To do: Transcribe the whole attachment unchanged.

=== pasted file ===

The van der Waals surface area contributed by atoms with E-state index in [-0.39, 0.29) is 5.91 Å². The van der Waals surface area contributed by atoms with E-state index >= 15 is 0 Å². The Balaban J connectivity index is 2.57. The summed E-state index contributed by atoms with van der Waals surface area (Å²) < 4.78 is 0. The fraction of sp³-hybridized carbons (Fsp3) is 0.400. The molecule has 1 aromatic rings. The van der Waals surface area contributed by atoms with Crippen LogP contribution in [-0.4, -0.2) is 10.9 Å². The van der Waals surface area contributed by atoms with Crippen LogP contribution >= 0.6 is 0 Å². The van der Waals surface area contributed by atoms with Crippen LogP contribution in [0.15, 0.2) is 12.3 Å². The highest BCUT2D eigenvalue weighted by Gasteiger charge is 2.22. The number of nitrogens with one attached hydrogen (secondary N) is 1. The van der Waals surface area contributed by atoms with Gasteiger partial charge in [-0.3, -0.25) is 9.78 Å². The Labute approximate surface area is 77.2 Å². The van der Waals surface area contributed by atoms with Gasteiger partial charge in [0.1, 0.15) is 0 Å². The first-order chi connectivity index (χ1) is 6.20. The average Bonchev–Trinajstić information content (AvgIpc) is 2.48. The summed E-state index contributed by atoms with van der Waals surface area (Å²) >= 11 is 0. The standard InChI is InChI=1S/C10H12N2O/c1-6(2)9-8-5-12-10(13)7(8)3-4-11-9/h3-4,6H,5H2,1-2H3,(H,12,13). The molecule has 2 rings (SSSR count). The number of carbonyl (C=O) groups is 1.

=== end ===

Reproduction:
The van der Waals surface area contributed by atoms with E-state index in [-0.39, 0.29) is 5.91 Å². The van der Waals surface area contributed by atoms with E-state index >= 15 is 0 Å². The Balaban J connectivity index is 2.57. The summed E-state index contributed by atoms with van der Waals surface area (Å²) < 4.78 is 0. The fraction of sp³-hybridized carbons (Fsp3) is 0.400. The molecule has 1 aromatic rings. The van der Waals surface area contributed by atoms with Crippen LogP contribution in [-0.4, -0.2) is 10.9 Å². The van der Waals surface area contributed by atoms with Crippen LogP contribution >= 0.6 is 0 Å². The van der Waals surface area contributed by atoms with Crippen LogP contribution in [0.15, 0.2) is 12.3 Å². The highest BCUT2D eigenvalue weighted by Gasteiger charge is 2.22. The number of nitrogens with one attached hydrogen (secondary N) is 1. The van der Waals surface area contributed by atoms with Gasteiger partial charge in [-0.3, -0.25) is 9.78 Å². The Labute approximate surface area is 77.2 Å². The van der Waals surface area contributed by atoms with Gasteiger partial charge in [0.1, 0.15) is 0 Å². The first-order chi connectivity index (χ1) is 6.20. The average Bonchev–Trinajstić information content (AvgIpc) is 2.48. The summed E-state index contributed by atoms with van der Waals surface area (Å²) >= 11 is 0. The standard InChI is InChI=1S/C10H12N2O/c1-6(2)9-8-5-12-10(13)7(8)3-4-11-9/h3-4,6H,5H2,1-2H3,(H,12,13). The molecule has 2 rings (SSSR count). The number of carbonyl (C=O) groups is 1.